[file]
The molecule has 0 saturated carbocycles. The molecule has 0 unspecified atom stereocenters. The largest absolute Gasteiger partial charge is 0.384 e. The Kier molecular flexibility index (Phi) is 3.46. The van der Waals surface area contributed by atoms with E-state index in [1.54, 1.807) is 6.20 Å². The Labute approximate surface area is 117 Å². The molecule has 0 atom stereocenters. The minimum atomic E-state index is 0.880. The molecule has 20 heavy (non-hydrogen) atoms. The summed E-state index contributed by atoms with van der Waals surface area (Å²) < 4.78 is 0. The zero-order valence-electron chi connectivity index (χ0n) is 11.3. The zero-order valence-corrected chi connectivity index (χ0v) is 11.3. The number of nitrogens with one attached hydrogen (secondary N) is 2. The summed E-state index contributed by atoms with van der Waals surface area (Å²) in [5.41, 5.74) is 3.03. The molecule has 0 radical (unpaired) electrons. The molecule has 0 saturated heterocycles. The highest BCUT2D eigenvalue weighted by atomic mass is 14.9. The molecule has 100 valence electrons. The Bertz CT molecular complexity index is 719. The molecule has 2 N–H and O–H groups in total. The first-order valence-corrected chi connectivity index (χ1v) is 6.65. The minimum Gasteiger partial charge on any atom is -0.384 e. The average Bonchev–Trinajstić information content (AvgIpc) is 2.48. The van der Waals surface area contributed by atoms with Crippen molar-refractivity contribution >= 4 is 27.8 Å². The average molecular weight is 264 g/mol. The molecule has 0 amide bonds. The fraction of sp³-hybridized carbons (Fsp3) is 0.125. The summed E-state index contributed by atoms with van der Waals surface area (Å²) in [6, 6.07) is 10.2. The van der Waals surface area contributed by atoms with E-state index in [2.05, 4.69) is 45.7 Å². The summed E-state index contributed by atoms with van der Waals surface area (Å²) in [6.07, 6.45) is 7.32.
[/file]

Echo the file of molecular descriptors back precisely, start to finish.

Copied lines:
The molecule has 0 saturated carbocycles. The molecule has 0 unspecified atom stereocenters. The largest absolute Gasteiger partial charge is 0.384 e. The Kier molecular flexibility index (Phi) is 3.46. The van der Waals surface area contributed by atoms with E-state index in [1.54, 1.807) is 6.20 Å². The Labute approximate surface area is 117 Å². The molecule has 0 atom stereocenters. The minimum atomic E-state index is 0.880. The molecule has 20 heavy (non-hydrogen) atoms. The summed E-state index contributed by atoms with van der Waals surface area (Å²) < 4.78 is 0. The zero-order valence-electron chi connectivity index (χ0n) is 11.3. The zero-order valence-corrected chi connectivity index (χ0v) is 11.3. The number of nitrogens with one attached hydrogen (secondary N) is 2. The summed E-state index contributed by atoms with van der Waals surface area (Å²) in [5.41, 5.74) is 3.03. The molecule has 0 radical (unpaired) electrons. The molecule has 0 saturated heterocycles. The highest BCUT2D eigenvalue weighted by atomic mass is 14.9. The molecule has 100 valence electrons. The Bertz CT molecular complexity index is 719. The molecule has 2 N–H and O–H groups in total. The first-order valence-corrected chi connectivity index (χ1v) is 6.65. The minimum Gasteiger partial charge on any atom is -0.384 e. The average Bonchev–Trinajstić information content (AvgIpc) is 2.48. The van der Waals surface area contributed by atoms with Crippen molar-refractivity contribution >= 4 is 27.8 Å². The average molecular weight is 264 g/mol. The molecule has 0 amide bonds. The fraction of sp³-hybridized carbons (Fsp3) is 0.125. The summed E-state index contributed by atoms with van der Waals surface area (Å²) in [6, 6.07) is 10.2. The van der Waals surface area contributed by atoms with E-state index in [2.05, 4.69) is 45.7 Å². The summed E-state index contributed by atoms with van der Waals surface area (Å²) in [6.07, 6.45) is 7.32.